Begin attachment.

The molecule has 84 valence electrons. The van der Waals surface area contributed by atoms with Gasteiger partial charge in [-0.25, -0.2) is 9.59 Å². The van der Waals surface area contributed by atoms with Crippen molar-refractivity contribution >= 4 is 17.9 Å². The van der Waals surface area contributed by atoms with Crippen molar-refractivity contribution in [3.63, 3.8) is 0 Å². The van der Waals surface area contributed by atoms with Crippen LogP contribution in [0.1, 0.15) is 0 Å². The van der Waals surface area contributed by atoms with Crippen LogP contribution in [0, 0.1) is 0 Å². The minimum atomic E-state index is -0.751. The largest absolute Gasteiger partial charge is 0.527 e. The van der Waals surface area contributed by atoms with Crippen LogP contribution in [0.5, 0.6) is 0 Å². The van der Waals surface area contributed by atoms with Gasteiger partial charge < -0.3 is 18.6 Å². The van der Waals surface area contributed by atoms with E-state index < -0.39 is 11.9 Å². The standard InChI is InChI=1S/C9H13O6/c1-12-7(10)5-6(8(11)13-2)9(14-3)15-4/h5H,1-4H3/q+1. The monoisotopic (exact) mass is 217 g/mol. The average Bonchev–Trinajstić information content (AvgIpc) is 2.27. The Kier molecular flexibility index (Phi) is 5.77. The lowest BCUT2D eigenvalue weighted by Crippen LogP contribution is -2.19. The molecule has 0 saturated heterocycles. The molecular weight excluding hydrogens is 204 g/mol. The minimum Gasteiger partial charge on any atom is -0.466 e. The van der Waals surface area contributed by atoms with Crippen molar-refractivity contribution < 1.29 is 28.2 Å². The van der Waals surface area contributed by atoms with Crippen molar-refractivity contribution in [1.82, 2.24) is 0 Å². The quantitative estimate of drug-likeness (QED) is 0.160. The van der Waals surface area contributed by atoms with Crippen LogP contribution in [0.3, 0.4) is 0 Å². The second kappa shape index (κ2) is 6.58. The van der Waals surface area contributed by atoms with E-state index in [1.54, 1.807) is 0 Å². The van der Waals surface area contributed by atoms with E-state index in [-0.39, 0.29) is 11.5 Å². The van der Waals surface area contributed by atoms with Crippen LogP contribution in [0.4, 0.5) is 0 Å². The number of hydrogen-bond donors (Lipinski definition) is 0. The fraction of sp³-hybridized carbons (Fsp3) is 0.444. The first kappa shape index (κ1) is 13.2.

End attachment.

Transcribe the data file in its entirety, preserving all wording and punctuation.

The molecule has 84 valence electrons. The van der Waals surface area contributed by atoms with Gasteiger partial charge in [-0.25, -0.2) is 9.59 Å². The van der Waals surface area contributed by atoms with Crippen molar-refractivity contribution >= 4 is 17.9 Å². The van der Waals surface area contributed by atoms with Crippen molar-refractivity contribution in [3.63, 3.8) is 0 Å². The van der Waals surface area contributed by atoms with Crippen LogP contribution in [0.1, 0.15) is 0 Å². The van der Waals surface area contributed by atoms with Crippen LogP contribution in [0, 0.1) is 0 Å². The minimum atomic E-state index is -0.751. The largest absolute Gasteiger partial charge is 0.527 e. The van der Waals surface area contributed by atoms with Crippen LogP contribution in [0.5, 0.6) is 0 Å². The van der Waals surface area contributed by atoms with Gasteiger partial charge < -0.3 is 18.6 Å². The van der Waals surface area contributed by atoms with E-state index < -0.39 is 11.9 Å². The standard InChI is InChI=1S/C9H13O6/c1-12-7(10)5-6(8(11)13-2)9(14-3)15-4/h5H,1-4H3/q+1. The monoisotopic (exact) mass is 217 g/mol. The average Bonchev–Trinajstić information content (AvgIpc) is 2.27. The Kier molecular flexibility index (Phi) is 5.77. The lowest BCUT2D eigenvalue weighted by Crippen LogP contribution is -2.19. The molecule has 0 saturated heterocycles. The molecular weight excluding hydrogens is 204 g/mol. The minimum Gasteiger partial charge on any atom is -0.466 e. The van der Waals surface area contributed by atoms with Crippen molar-refractivity contribution < 1.29 is 28.2 Å². The van der Waals surface area contributed by atoms with Crippen molar-refractivity contribution in [1.82, 2.24) is 0 Å². The quantitative estimate of drug-likeness (QED) is 0.160. The van der Waals surface area contributed by atoms with Crippen LogP contribution in [0.3, 0.4) is 0 Å². The second kappa shape index (κ2) is 6.58. The van der Waals surface area contributed by atoms with E-state index in [1.54, 1.807) is 0 Å². The van der Waals surface area contributed by atoms with E-state index in [-0.39, 0.29) is 11.5 Å². The van der Waals surface area contributed by atoms with Crippen LogP contribution in [0.4, 0.5) is 0 Å². The number of hydrogen-bond donors (Lipinski definition) is 0. The fraction of sp³-hybridized carbons (Fsp3) is 0.444. The first kappa shape index (κ1) is 13.2.